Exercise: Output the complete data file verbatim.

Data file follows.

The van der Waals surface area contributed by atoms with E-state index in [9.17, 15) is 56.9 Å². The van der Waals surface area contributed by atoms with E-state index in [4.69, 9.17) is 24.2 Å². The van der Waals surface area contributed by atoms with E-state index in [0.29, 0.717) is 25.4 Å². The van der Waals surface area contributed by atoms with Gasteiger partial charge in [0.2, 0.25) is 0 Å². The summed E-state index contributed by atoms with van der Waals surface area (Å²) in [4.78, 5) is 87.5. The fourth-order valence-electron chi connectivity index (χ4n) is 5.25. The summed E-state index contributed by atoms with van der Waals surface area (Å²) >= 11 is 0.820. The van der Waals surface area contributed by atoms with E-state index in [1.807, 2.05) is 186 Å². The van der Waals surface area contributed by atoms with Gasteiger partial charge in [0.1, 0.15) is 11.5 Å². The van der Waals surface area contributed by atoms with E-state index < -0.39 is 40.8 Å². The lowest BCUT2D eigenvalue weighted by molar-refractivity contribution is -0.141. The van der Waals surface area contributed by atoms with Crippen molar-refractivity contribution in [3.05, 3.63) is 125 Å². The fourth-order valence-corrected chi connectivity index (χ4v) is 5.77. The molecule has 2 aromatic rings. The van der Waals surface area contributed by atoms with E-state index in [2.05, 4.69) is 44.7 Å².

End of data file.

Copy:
The van der Waals surface area contributed by atoms with E-state index in [9.17, 15) is 56.9 Å². The van der Waals surface area contributed by atoms with E-state index in [4.69, 9.17) is 24.2 Å². The van der Waals surface area contributed by atoms with E-state index in [0.29, 0.717) is 25.4 Å². The van der Waals surface area contributed by atoms with Gasteiger partial charge in [0.2, 0.25) is 0 Å². The summed E-state index contributed by atoms with van der Waals surface area (Å²) in [4.78, 5) is 87.5. The fourth-order valence-electron chi connectivity index (χ4n) is 5.25. The summed E-state index contributed by atoms with van der Waals surface area (Å²) >= 11 is 0.820. The van der Waals surface area contributed by atoms with E-state index in [1.807, 2.05) is 186 Å². The van der Waals surface area contributed by atoms with Gasteiger partial charge in [0.1, 0.15) is 11.5 Å². The van der Waals surface area contributed by atoms with E-state index < -0.39 is 40.8 Å². The lowest BCUT2D eigenvalue weighted by molar-refractivity contribution is -0.141. The van der Waals surface area contributed by atoms with Crippen molar-refractivity contribution in [3.05, 3.63) is 125 Å². The fourth-order valence-corrected chi connectivity index (χ4v) is 5.77. The molecule has 2 aromatic rings. The van der Waals surface area contributed by atoms with E-state index in [2.05, 4.69) is 44.7 Å².